Jackson Township
Cambria County, Pennsylvania

Chapter 11

Annals of Jackson Township

Mrs. Betty Burkhart
Nanty Glo Journal

June 18, 1942


The first school building in the Clinefelter community is now the home of Mr. And Mrs. Harry Leidy.  Jacob Clinefelter donated the ground for the building and later when it was necessary to build another school, he exchanged property across the road for it, where the present school is, the third in the community.  Manuel Clinefelter used the abandoned building for a storage place and about fifteen or twenty years ago Mr. Leidy remodeled it and made it into a home.  Church services were conducted in the old school building for many years.  The Clinefelter community is one of the oldest in the township.  Seventy years ago there were many more students enrolled at the school than are today.  At that time, sixty children attending was the usual average.  That was in the days when large families were the rule, too, and it is noted that in four families alone there were 54 children.  They were the George and Henry Varner families, the John Wissinger family and the William Hunt family.  Families are fewer and smaller now in that locality and the average attandance at the school is 30 pupils.  Many of the farms of these first settlers are now owned by the Johnstown Water Co.

There were two Brown schools in the township, one where the Brown cemetery is, as has been noted, and the other standing near the Indiana county line on the William Penn highway, just beyond the highest point of Laurel Hill Ridge, where the mountain Garage now is.  This school was among the first in the township and was named for Mrs. Hannah Brown on whose property it was located.  Children from the Wagner school district attended there until one was built in that community.  It was a small frame structure, 20 by 30 feet in dimensions.  School was held there until 1915.

One summer afternoon, in some unknown manner, just before the opening of the fall term of school the building suddenly caught on fire and burned to the ground.  Following that unexplained episode the children of the community had a vacation for several months, and later were taken to the Chickaree and Dishong schools.  Some of the remembered teachers at the little school were Archie Findley, Ben Findley, Kate Kneuman, P. J. O'Connor and Maggie Moore.  The enrollment was always small.

The Wagner school is the second building at that point, the first having been condemned in 1900 and torn down.  The school got its name from Amos Wagner who owned the farm where Richard Rager now lives and who gave the lot for the erection of the school.  In recent years under a school ruling, additional property was needed to raise the status of the school, so Mr. Rager sold the needed lot to the township.  At various times in the years that the school has been there, church services have been held by different denominations.  At one time the Christian and Missionary Alliance church in Nanty-Glo held religious services there and during the past two summers Rev. R.A. Fargo of Vintondale has conducted the services.  A state school law, however, now prohibits the use of the school building for this purpose.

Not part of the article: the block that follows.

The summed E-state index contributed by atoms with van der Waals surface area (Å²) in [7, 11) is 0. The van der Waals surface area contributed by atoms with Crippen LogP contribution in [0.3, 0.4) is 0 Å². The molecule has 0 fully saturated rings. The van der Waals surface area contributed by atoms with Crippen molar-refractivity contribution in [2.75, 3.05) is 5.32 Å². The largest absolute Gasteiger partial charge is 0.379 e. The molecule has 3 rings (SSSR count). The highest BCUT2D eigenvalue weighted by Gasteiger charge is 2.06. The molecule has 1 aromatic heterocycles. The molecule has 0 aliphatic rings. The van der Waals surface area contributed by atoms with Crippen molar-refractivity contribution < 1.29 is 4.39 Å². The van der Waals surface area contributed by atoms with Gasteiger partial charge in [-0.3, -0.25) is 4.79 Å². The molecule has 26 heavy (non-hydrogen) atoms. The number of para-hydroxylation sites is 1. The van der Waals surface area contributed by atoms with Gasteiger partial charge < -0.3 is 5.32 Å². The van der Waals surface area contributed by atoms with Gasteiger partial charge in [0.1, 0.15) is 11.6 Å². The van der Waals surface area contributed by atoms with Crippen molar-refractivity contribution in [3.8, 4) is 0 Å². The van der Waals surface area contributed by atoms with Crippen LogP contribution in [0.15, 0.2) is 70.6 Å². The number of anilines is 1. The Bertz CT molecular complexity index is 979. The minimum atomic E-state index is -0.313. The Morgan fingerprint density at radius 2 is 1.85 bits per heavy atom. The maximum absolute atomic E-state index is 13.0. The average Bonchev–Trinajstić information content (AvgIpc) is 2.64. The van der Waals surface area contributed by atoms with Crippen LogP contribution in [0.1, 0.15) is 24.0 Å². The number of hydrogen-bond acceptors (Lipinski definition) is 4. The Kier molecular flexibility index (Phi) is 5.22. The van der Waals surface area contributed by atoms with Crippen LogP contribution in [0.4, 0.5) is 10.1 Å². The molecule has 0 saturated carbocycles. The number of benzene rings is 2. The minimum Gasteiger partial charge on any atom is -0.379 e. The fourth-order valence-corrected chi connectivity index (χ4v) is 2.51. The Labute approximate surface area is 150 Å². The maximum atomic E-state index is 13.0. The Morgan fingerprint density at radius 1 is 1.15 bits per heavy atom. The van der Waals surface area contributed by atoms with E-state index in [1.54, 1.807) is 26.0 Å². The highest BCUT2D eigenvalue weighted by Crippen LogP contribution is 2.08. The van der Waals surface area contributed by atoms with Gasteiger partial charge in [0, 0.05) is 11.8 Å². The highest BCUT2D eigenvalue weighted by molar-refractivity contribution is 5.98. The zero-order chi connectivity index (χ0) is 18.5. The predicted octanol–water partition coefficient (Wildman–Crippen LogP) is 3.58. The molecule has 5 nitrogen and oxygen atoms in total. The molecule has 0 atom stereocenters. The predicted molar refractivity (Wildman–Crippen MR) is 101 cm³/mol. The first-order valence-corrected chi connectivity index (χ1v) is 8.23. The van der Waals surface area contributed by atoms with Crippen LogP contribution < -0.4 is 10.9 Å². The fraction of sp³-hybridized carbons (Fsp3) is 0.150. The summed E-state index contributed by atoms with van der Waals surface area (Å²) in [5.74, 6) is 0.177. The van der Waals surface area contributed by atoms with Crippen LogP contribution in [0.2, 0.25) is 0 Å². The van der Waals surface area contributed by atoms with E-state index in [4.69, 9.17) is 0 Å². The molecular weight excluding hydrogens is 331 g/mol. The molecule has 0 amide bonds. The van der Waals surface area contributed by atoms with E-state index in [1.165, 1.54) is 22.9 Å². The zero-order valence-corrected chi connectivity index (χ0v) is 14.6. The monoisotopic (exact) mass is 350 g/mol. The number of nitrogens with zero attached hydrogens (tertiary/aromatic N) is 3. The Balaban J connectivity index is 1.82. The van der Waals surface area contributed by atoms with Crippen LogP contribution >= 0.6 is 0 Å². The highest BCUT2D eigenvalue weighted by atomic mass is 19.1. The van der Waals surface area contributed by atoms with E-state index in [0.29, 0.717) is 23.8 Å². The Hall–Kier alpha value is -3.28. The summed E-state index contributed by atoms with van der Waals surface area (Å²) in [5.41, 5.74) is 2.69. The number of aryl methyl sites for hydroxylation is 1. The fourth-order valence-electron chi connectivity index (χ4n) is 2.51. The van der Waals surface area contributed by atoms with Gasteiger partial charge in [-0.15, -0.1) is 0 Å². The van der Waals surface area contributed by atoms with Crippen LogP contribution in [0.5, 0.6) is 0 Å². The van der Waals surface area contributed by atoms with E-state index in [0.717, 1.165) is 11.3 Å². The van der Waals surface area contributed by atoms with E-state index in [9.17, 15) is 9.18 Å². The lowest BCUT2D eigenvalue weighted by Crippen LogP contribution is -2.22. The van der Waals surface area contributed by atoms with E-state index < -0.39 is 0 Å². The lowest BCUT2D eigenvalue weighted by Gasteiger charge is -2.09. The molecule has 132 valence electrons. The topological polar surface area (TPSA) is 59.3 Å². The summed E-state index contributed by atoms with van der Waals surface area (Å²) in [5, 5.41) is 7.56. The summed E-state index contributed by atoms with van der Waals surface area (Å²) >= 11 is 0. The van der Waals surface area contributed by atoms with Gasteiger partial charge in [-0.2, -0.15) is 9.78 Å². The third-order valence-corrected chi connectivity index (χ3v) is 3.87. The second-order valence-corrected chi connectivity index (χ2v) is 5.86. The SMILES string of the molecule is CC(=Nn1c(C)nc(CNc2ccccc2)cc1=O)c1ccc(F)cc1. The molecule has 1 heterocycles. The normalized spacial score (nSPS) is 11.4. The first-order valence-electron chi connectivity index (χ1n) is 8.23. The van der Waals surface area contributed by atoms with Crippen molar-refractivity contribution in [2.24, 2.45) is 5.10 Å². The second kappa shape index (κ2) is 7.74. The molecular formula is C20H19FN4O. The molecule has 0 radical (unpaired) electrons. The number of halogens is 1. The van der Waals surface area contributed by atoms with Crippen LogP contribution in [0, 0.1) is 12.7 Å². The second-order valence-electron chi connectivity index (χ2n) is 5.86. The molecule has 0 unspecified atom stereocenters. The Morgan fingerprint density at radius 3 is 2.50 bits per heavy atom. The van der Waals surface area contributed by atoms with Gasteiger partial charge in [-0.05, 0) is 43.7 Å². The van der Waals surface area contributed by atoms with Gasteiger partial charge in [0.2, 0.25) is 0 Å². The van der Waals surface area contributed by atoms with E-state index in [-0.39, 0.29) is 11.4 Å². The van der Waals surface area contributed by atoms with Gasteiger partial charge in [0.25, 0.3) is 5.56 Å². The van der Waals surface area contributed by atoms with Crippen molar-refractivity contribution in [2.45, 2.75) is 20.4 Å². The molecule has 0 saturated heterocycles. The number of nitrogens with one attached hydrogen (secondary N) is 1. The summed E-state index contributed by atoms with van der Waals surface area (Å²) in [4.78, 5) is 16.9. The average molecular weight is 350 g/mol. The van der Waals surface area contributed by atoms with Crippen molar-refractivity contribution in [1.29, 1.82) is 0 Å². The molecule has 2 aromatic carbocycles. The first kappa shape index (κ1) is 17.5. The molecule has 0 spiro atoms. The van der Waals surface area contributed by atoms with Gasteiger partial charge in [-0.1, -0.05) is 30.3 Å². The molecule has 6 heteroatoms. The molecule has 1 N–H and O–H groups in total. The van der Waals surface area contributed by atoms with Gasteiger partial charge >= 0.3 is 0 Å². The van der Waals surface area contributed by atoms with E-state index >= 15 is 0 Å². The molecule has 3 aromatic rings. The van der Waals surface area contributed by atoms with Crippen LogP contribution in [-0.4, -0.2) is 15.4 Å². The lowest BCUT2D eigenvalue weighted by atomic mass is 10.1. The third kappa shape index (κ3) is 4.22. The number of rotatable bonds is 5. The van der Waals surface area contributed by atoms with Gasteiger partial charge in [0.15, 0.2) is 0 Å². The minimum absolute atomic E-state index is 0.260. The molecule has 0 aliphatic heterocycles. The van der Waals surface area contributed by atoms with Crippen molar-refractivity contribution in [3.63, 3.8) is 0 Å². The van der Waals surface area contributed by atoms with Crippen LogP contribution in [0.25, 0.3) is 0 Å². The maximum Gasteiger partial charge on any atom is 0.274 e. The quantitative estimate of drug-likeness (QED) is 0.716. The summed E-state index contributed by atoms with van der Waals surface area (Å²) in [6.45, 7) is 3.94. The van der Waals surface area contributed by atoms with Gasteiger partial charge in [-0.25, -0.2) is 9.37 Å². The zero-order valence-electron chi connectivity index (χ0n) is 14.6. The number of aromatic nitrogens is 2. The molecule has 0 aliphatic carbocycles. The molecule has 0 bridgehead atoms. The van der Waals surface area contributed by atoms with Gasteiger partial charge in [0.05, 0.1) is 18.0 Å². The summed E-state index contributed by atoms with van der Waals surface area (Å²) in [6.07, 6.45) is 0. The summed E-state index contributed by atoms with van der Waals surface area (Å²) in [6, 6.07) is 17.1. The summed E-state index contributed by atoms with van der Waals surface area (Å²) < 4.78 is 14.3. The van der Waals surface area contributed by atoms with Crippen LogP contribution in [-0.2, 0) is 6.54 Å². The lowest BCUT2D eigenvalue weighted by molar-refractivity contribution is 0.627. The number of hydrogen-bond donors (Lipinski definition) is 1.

The Duncan school had a very short existence, closing its doors for the last time in the spring of 1929 after six years of service to the children of the community.  Miss Florence Jones of Patton was the first teacher and the enrollment was 17 students.  She taught three years, Dwight Singer, now principal at the Mundy's Corner, taught one year there and Miss Iverda Link, now a teacher in the Vinco schools, taught the last two years, with nine children attending.  Delmont King bought the edifice when it was offered for sale, remodeled it and is using it for a family residence.

The Teeter school, named for John Teeter who still resides in that Community and who gave the ground on which it was built, is the first to be erected in that locality.  It was built in 1919.  Previous to that the children attended school at the Jack Rager school.  The first teacher was Pluma Learn, now Mrs. J. A. Bowser of Indiana.

Later Rev. J. L. Bowman, then pastor of the Pike and Vinco Brethren churches, taught the school.  The school ground donated by Mr. Teeter is to be used for that purpose, after which it will revert to the Teeter heirs.

Before Mundy’s Corner school was built in 1924 children of that community attended the Leidy school, before mentioned, which now is the home of the Blair Singer family.  The community has had rapid growth in recent year, necessitating a larger building.  At the opening of the 1941-42 school term children from the Dishong, Teeter and Gray schools and some from the Jack Rager district were transferred to the Mundy’s Corner school.  There are now five rooms in use at the school and five teachers are employed.  One room is used by Selective Service Board No. 3, and basement rooms have been used for home nursing classes, first aid classes and meetings  of civic organizations.

Solomon Wagner,  grandson of Henry Wagner who settled here in 1830, promised land on which a school building might be erected in that part of Jackson township that is now in Nanty-Glo borough, and his heirs fulfilled the promise, giving the ground on which the Wagner school in Nanty-Glo now stands.  Mr. Wagner also donated the land for the Methodist Church.  The school was built in 1906 and was a two-room structure.  The first teacher was a man named Hogan.

To Be Continued Next Week

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